2.) I’ve now been on Facebook for all of two weeks. Still struggling to understand how best to curate my page; at present I’m offering up a mixture of stuff: links to past work, reposted factoids noting interesting current events/historical facts, bits of humor. (Thank you, Mimi, for posting/clicking there!) As to FB in general: I am unfriending dozens-upon-dozens of “flood-in” characters who “befriended” me only to flog their own latest writing project, apparently. (These characters never comment on what I’ve posted or attempt to interact in any meaningful way, if only a single sentence/click in response to something I’ve posted on my FB page or to one of their general FB comments.) Initial impression: FB is one great, carnivalesque, sound-and-fury-signifying-nothing, vast but shallow, compulsive rat-clicks-the-lever-for-reward commercial vehicle for mindless hucksterism, vapid commentary and wholesale whoring of pet projects. (Also: everyone else has a life but me, apparently. Heh! Friends, family, lovers. Money for food, travel, entertainment. This isn’t self-pity, just a rueful observation: I now understand how people grow depressed binging on social media. This ain’t the “feel good about yourself” app for the working class, folks.) Facebook: a mirror to the world and the people we know (and don’t know), for better or for worse. As Spock might say: “Fascinating.”

    Liked by 5 people

    • mimispeike says:

      You’re right, Carl. I don’t know what FB is really good for except for connecting with people from your past. And asking questions in a few specialized groups. I post my art there, so long-out-of-touch friends and relations can see that I didn’t totally waste my art school education.

      Book promotion? I haven’t gone at that seriously yet, so I can’t say.

      Liked by 4 people

    • “compulsive rat-clicks-the-lever-for-reward”
      Yup. that’s social media.

      I spent a couple years on Facebook to better familiarize myself with writers, editors, publishers, etc. & did get sucked into it. Until everything I’d seen there repeated.

      It was like sitting at a sidewalk cafe on Mainstreet Earth. Eventually, the faces and behaviors were predictable. Time to leave. Nothing more to see.

      That said, it was rewarding to learn more about writing, editing & publishing from others. (Just gotta watch where you step.😏)

      Liked by 4 people

    • MamaSquid says:

      I’ve been off Facebook for a couple of years. Mainly I left because I liked myself less when I was on it. I was more volatile, angry and preachy, and used it too often as an excuse not to substantively address the issues I was angry about. It appeals to the lowest common denominator of human nature and it exploits people with mental health problems. I wouldn’t say it does that exclusively. There is a group or two that I’ve missed. But I’ve learned about the impact of surveillance capitalism on the social fabric, and those algorithms are tremendously destructive. For me it was cult-like, in the sense that it was difficult to leave, and once I was out, I could never unsee the manipulation tactics employed by Zuckerberg et al. I may eventually, grudgingly, start a Twitter account to engage with my readers (hypothetical readers, I should say.) But I wouldn’t want it for anything but professional reasons. And I don’t care if it makes me old; I’m never going on TikTok. It’s a tool for the Chinese to spy on the US and I’m not making that up.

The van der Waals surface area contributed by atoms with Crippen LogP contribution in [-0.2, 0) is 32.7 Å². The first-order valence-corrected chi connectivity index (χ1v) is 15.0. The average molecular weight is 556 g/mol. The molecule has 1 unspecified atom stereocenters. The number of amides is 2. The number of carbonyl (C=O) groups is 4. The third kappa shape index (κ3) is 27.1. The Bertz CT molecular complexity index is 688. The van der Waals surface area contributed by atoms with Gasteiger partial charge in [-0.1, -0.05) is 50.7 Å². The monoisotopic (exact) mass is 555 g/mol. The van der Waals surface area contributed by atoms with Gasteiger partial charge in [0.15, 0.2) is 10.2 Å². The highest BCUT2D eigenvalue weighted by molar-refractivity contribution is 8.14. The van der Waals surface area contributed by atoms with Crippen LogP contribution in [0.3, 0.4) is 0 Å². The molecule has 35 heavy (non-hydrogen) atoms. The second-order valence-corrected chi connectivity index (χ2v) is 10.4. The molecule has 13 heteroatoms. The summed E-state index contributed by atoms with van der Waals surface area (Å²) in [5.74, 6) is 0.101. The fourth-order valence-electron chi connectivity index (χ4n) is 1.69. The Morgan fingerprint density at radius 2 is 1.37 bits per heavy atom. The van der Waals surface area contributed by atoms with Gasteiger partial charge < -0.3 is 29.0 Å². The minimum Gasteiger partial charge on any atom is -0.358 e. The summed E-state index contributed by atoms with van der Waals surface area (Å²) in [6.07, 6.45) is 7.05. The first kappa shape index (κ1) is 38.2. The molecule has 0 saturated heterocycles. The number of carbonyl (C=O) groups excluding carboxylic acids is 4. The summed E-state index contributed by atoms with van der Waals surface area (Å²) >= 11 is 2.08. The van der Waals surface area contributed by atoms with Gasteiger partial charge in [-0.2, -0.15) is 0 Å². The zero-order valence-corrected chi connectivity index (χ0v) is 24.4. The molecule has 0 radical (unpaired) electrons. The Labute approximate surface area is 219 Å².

Liked by 5 people

    • I love how you nailed facebook. My personal reason for getting on to facebook in the first place, was to be able to stalk my kids in a socially acceptable way. Of the four kids, two of them have weak pulses left on the platform and the other two say facebook is dead to them. They are all grown with thriving lives and a great command of texting me regularly. So why do I stick around? About ten years ago I was a union rep at work. FB was a great way to connect with other reps and other coworkers (I worked for an airline … so my coworkers were global). Now as I settle into the writer phase of my life … I really hate facebook. For me, it hangs on by a thread. I hate twitter, and find Instagram still ok. But social media in general is as you put it
      “FB is one great, carnivalesque, sound-and-fury-signifying-nothing, vast but shallow, compulsive rat-clicks-the-lever-for-reward commercial vehicle for mindless hucksterism, vapid commentary and wholesale whoring of pet projects.”
      I think I’ll ‘post-it-note’ this viewpoint to my desk, when I need a reminder why I deep sigh looking at my newsfeed.
      At the moment I keep my personal profile and my author page, to simply let people know when I have updated my blog. Eventually, when I reach a healthy amount of email subscribers, I will jettison facebook to the digital ether. Considering the speed at which I acquire subscribers … it will be a long time before that happens!🤣

      Liked by 4 people